“And when you understand a thing don’t grind over and over it….The moment you understand it, know that it is a part of you forever.”—Brenda Ueland
One of the great joys of my work is seeing how people respond to their early lessons in the ITM Alexander Technique.
When people experience, in seconds, how much easier they can be in themselves, delight and relief floods their face. This is often quickly followed by anxiety and the question: How do I keep this?
The answer they often come to is that they must remember exactly what happened in the lesson and then remember it as much as possible over and over again.
They are often baffled when, as a teacher, I don’t recommend this strategy as a constructive way forward.
In the ITM Alexander Technique, we work with the hypothesis that our movements are caused by thinking: by sending messages out from the brain to the muscles involved. Because I understand the processes and mechanics of movement, I know that my pupil is having this wonderful experience because they have had a change in understanding.
I also know that this new understanding may not be something they can yet articulate because it just does not fit with our usual way of thinking about ourselves or how we move. The beauty of this work is that we have a simple, observable proof of this change in thinking: how the student now looks and moves.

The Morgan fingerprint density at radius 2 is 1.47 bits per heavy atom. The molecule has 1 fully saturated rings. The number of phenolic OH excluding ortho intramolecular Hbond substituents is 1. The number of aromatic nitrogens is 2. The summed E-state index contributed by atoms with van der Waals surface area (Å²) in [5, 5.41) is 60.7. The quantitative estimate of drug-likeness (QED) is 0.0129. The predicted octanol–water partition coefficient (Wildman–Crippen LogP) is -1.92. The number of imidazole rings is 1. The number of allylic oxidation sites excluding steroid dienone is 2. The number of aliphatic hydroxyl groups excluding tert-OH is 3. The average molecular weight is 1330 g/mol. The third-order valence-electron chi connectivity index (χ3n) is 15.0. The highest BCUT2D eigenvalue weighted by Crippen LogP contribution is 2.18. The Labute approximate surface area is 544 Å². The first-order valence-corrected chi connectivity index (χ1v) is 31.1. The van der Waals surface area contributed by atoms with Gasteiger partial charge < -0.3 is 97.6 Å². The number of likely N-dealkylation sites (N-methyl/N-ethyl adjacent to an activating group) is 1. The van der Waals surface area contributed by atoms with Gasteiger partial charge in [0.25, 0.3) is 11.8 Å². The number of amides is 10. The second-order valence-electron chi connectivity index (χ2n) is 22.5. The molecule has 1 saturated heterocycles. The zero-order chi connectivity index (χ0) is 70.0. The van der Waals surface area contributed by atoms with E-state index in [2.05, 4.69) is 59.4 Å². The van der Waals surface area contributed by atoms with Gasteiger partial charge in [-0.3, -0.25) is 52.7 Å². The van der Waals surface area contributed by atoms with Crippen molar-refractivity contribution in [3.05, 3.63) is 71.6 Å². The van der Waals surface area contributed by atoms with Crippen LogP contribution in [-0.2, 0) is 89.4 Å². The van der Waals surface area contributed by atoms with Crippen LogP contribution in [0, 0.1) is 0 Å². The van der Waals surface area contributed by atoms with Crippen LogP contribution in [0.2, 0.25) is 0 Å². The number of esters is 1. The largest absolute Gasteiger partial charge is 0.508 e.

Oprah calls these moments “aha” moments. Archimedes yelled out “Eureka!”. There is magic in that moment when a spark lights our minds and a new idea or understanding illuminates the whole landscape of our mental world.
I don’t think my pupil needs to “remember” anything, because I can see in their appearance that they have had a new understanding. And this understanding has now changed their mental landscape.
The more they “grind” over it , the more likely they are to stuff this understanding into something they already know and by doing so extinguish the light and life from this new realisation.
But if they are willing to hang out in no-mans land of new and different, to accept that something has changed in them even if they can’t pin it down and put a label on it, that new understanding will attract more new understanding and they will continue to learn and grow.
The effort is not in “remembering”, the effort and difficulty is tolerating the discomfort and uncertainty of new and different.
As I trust more in “understanding” I have found that I need to worry less about “remembering” or even “memorising”. As I own ideas and concepts and develop my understanding, new behaviour flows easily from those realisations. So I wonder, Is there any part of your life that could be made easier if you focused on your understanding and trusted that a new understanding will lead to new behaviours?